Tuesday, 30 December 2008

Review of the year 2008

(Queen Elizabeth Hall, London, 1 December 2008. Photo: Chris Bates)

About eighteen months ago I published a post here on the topic ‘Cults and anniversaries’. My question then was whether the upcoming thirtieth anniversary of Sandy Denny’s death might be the trigger for a serious reappraisal of her work and a breakthrough to wider acceptance. Looking back over the past year, I have my answer. The tectonic plates of musical taste are definitely shifting, and to her advantage. Think how much has happened in the last nine months:

- April: tribute concert at the Troubadour Club, London, and one-hour documentary on BBC Radio 2.
- May: she makes a ghostly appearance on Jools Holland’s influential TV show in the middle of an interview with Robert Plant.
- August: tribute slot during Cropredy Festival, including a rare occurrence of Julie Fowlis singing in English.
- September: release of Fotheringay 2 after thirty-eight years in the freezer.
- November: ten-minute feature on Woman’s Hour, BBC Radio 4.
- December: tribute concert at the Queen Elizabeth Hall, London.

Add to that Robert Plant’s revival of ‘The Battle of Evermore’ on tour with Alison Krauss (introduced from the stage with due obeisance to an absent friend) and several newspaper and magazine articles, and you can’t help feeling something is astir. For me, this translates into the paradox that, whilst I personally have had a pretty bad year, culminating in bereavement in October, this long-deceased lady has had a remarkably good year, almost certainly her ‘best’ year since she passed over. All that’s required now is to keep up the momentum. Some of you may have heard rumours of a forthcoming TV series on British women musicians. Kate Bush, Dusty Springfield, Marianne Faithfull, Amy Winehouse and (so we thought) Sandy Denny. My mole on the inside tells me that Sandy has now been dropped from the series, on the grounds that she’s "not famous enough" and viewers of BBC1 (where the series will air) have “never heard of her”. It’s a shame, whichever way you look at it, as filming had already begun on the Sandy programme and this would have been a unique opportunity to place her in rightful company whilst bringing her to the widest audience.

(l-r: Lisa Knapp, Jerry Donahue, Mary Epworth, Johnny Flynn, Sam Carter, PP Arnold, Kristina Donahue, Jim Moray. Photo: Chris Bates)

Anyway, it's gratifying that both the tribute concerts this year happened in venues associated with her. While the QEH isn’t so redolent with associations as the Troubadour in Earl’s Court, it still has its place in her story. She performed there a number of times, notably twice in 1971 – at the Fotheringay ‘farewell’ concert in January, and again in September at her London ‘solo’ relaunch, an event recalled by those who were there as fairly disastrous, under-rehearsed, but redeemed at the last minute by a glorious a cappella ‘Lowlands of Holland’. Perhaps the next commemoration of this kind (and here’s hoping there will be more) should take place outside the capital, or even outside the UK? The LA Troubadour, perhaps? – another venue she knew very well. Closer to home, I notice that the the Cathedral Quarter Arts Festival in Belfast is holding a ‘Sandy Denny night’ on 21 January 2009. The featured artist is Linde Nijland. It must be an ‘open mic’ night as well, as the advertisement says: ‘If you would like to perform a Sandy Denny song at this event contact [the Festival director] Sean@cqaf.com.’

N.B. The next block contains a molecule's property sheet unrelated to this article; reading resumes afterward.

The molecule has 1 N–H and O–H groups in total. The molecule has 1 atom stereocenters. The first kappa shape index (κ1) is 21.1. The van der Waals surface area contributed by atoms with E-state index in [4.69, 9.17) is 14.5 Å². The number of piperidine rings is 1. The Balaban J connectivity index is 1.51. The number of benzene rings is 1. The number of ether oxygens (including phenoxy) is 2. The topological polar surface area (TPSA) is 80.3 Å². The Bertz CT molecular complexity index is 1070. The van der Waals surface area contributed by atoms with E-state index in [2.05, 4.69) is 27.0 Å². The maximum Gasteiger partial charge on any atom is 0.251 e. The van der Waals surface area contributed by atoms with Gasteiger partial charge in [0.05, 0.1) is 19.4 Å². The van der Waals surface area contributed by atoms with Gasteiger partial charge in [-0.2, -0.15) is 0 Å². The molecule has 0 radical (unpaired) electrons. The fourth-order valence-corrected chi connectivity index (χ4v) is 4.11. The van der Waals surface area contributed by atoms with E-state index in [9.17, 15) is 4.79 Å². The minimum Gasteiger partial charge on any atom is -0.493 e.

As I write, the January/February issue of Rock’n’Reel plops through the letterbox. It contains, I’m pleased to see, not just my own retrospective piece on Fotheringay but also a poignant end-of-year message from Sean McGhee recalling that moment, so sacred to all of us, of first encounter with Denny’s work:

‘We rarely know what lies ahead for us. Little did I suspect back then, as I listened to her wonderful voice, that one day I’d be writing an editorial such as this, Sandy having long since sung her final song. Yet we’re still listening…’

Here’s to a wonderful 2009 filled with the very best sounds! Onwards and upwards!


GreenmanTim said...

"Now that I am dead my agent finally said he wanted to have lunch with me.."

Good old RT. He makes many a hat tip to Sandy, too. Or is Beeswing not dipping into that well?

Philip Ward said...

I believe he has said publicly that 'Beeswing' was inspired by Anne Briggs. People always assume 'Did She Jump Or Was She Pushed?' is about Sandy, but I find that hard to believe. To my mind, 'That's All, Amen, Close The Door' is a more likely candidate.